• Habitat for Humanity of the Mid-Ohio Valley - $11,200 to launch a pilot “Aging in Place” minor home repair program to serve low-income seniors and people with disabilities.
  • Harrisville Volunteer Fire Department - $7,500 to purchase personal protective gear for firefighters.
  • Health Access, Inc. – $5,000 to purchase dental supplies to support the addition of on-site dental services, benefitting Doddridge County residents.
  • Heartwood in the Hills - $1,000 to purchase a human flexible skeleton for use in class instruction.
  • Mid-Ohio Valley Adult Drug Court - $12,750 to purchase dentures for those who are successfully completing drug court programs.
  • Mid-Ohio Valley Ballet Company - $1,000 to support rental costs for performances of the Nutcracker Ballet.
  • Mid-Ohio Valley Fellowship Home - $9,750 to replace 25 bedroom chests of drawers in the organization’s men’s and women’s facilities.
  • Mid-Ohio Valley Health Department - $15,000 to support the oral health program, which provides services to children and adults.
  • Mountaineer Creative Arts Council - $1,750 to support the spring production of the play “Shrek, Jr.” at the Doddridge County High School auditorium.
  • Parkersburg Area Coalition for the Homeless, House to Home - $1,821 to purchase four security cameras for the organization’s facility.
  • Project Yoga MOV - $2,500 to provide instruction and yoga mats for veterans, enabling them to benefit from yoga classes.
  • Ritchie County High School - $1,150 to support teacher professional development.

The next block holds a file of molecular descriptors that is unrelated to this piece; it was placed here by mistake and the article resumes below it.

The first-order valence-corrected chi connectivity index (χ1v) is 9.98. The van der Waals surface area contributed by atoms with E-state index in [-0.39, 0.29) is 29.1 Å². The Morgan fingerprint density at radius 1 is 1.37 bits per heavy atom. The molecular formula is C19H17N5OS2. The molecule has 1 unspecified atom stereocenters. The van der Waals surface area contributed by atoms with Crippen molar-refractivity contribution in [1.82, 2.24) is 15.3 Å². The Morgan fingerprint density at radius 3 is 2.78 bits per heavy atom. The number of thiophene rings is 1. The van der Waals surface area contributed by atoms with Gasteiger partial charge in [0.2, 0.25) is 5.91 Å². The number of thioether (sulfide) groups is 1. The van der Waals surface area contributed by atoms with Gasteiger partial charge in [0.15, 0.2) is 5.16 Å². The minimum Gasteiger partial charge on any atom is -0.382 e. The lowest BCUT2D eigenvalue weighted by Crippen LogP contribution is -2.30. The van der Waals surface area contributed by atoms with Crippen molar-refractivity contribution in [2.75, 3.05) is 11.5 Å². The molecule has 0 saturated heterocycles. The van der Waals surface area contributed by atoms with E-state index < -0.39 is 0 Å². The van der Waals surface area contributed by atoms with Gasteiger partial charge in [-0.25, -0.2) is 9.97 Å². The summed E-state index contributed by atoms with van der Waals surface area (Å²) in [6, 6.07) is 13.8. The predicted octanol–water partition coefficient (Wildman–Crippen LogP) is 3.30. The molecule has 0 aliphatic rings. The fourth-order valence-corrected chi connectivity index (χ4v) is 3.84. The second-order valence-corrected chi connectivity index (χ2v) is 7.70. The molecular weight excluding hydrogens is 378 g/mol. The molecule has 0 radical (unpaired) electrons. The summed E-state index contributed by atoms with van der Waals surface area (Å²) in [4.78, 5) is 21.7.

• Ritchie County Integrated Family Services - $3,200 for paving repairs at the organization’s facility.
  • Roane County Committee on Aging - $6,500 to replace a heating/cooling roof unit.
  • The Arc of the Mid-Ohio Valley - $7,500 to install new carpeting and paint offices, enabling the organization to move and reduce rental costs.
  • The Education Alliance - $3,500 to support the Americorps on the Frontline program, which provides mentors to help at-risk students in Pleasants, Ritchie, and Wood Counties improve attendance, behavior, and course performance.
  • Voices of the Streets, Essentially Yours - $1,500 to purchase hygiene items and cleaning products to provide to those transitioning from homelessness to a permanent residence.
  • Washington County Career Center - $15,000 to purchase equipment needed to complete the second phase of an Outdoor Training Facility used to prepare students for employment as operators, mechanics, and welders.
  • Waverly Volunteer Fire Department - $5,350 to replace an outdated portable tank and personal protective equipment used for emergency response.
  • West Virginia Interstate Fair and Exposition - $1,500 to purchase a new commercial stove.
  • West Virginia University Extension Service, Wirt County - $4,000 to provide STEM enrichment activities for school-aged youth served by extension.
  • West Virginia University Extension Service, Family Nutrition Program - $6,000 to support the Kids Koupon project, which enables school children to purchase produce at pop-up farmers markets at schools in Ritchie and Wood counties.
  • Williamstown Elementary School - $7,500 to support the construction of a track, soccer field, basketball court, outdoor learning center, and playground at the new elementary school.
  • Williamstown High School - $10,000 to develop a robotics program for students.
  • Wood County Parks and Recreation Commission, Mountwood Park - $15,000 to replace roofs on cabins in the White Oak Village Section of the park, which houses a treatment and recovery center for individuals with substance use disorders.
  • WVU Foundation on Behalf of Children’s Vision Rehabilitation Program – $5,000 to support the mentor program, which provides services to students from the Mid-Ohio Valley who have visual impairments.

Foundation Receives National Award

The Parkersburg Area Community Foundation (PACF) is among ten nationwide winners of an award recognizing innovative partnerships between foundations and government that have been critical in transforming communities and improving the quality of life for low- and moderate-income residents across the country.